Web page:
On the issue of likelihood of success, defendant and the majority also refer to a claim of prior use by the defendant. The District Court declined to pass on the issue and did not base its denial of preliminary relief on a finding that defendant would be likely to succeed on this issue. Nonetheless, the panel apparently holds--without citing authority and without discussing the question of the merger of the local's rights into the rights of the national organization--that plaintiff is likely to lose on this issue. I disagree. Numerous cases have held that any separate existence and right to a name that an organization may have had before affiliating with a national organization is merged with that of the national organization on acceptance of the charter. See Grand Lodge, supra; Council of Better Business Bureaus, supra, at 296; United States Jaycees v. San Francisco Junior Chamber of Commerce, 354 F. Supp. 61, 71-72 (N.D. Cal. 1972); National Board of YWCA v. YWCA of Charleston, South Carolina, 335 F. Supp. 615, 622 (D.S.C. 1971). Here the national organization received its uncontestable rights1 to the trademarks while defendant was affiliated.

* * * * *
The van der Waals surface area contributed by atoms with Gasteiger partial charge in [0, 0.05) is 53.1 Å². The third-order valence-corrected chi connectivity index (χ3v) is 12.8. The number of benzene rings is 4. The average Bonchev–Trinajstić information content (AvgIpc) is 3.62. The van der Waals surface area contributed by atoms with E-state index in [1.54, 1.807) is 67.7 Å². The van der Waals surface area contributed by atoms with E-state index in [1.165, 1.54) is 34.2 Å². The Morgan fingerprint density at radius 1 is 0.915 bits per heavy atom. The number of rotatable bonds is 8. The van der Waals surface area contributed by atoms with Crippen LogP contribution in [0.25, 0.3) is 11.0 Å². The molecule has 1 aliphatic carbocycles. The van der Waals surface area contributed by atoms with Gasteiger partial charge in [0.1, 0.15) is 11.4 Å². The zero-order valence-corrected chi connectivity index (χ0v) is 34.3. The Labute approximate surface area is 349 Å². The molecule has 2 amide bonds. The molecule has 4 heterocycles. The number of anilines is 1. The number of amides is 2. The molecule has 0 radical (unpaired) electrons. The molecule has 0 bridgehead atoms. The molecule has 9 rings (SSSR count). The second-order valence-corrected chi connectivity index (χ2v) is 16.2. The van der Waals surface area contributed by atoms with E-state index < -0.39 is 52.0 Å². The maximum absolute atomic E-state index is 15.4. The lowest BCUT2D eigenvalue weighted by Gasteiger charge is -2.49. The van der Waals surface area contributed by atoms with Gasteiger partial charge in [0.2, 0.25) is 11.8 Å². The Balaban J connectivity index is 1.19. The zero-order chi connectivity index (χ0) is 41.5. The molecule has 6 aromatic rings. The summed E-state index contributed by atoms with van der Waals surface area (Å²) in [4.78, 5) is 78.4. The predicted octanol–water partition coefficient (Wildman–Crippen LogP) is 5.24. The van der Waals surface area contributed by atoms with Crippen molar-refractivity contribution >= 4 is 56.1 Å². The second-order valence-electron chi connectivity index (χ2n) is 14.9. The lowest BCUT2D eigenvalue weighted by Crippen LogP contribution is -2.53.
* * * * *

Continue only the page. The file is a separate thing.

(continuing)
Neither of defendant's defenses are legally meritorious. We have then a situation where a former affiliate of plaintiff is appropriating plaintiff's uncontestable trademarks against plaintiff's will. I believe that the likelihood that plaintiff will prevail on the merits is overwhelming. Because the District Court's conclusion to the contrary was based on an error of law regarding the abandonment defense, I would hold that the District Judge abused his discretion.
I would remand the case to the District Court with instructions to issue the preliminary injunction.
For a discussion of the right of the holder of a mark to rely upon uncontestability generally, see Park 'N Fly, Inc. v. Dollar Park and Fly, --- U.S. ----, 105 S. Ct. 658, 83 L. Ed. 2d 582 (1985)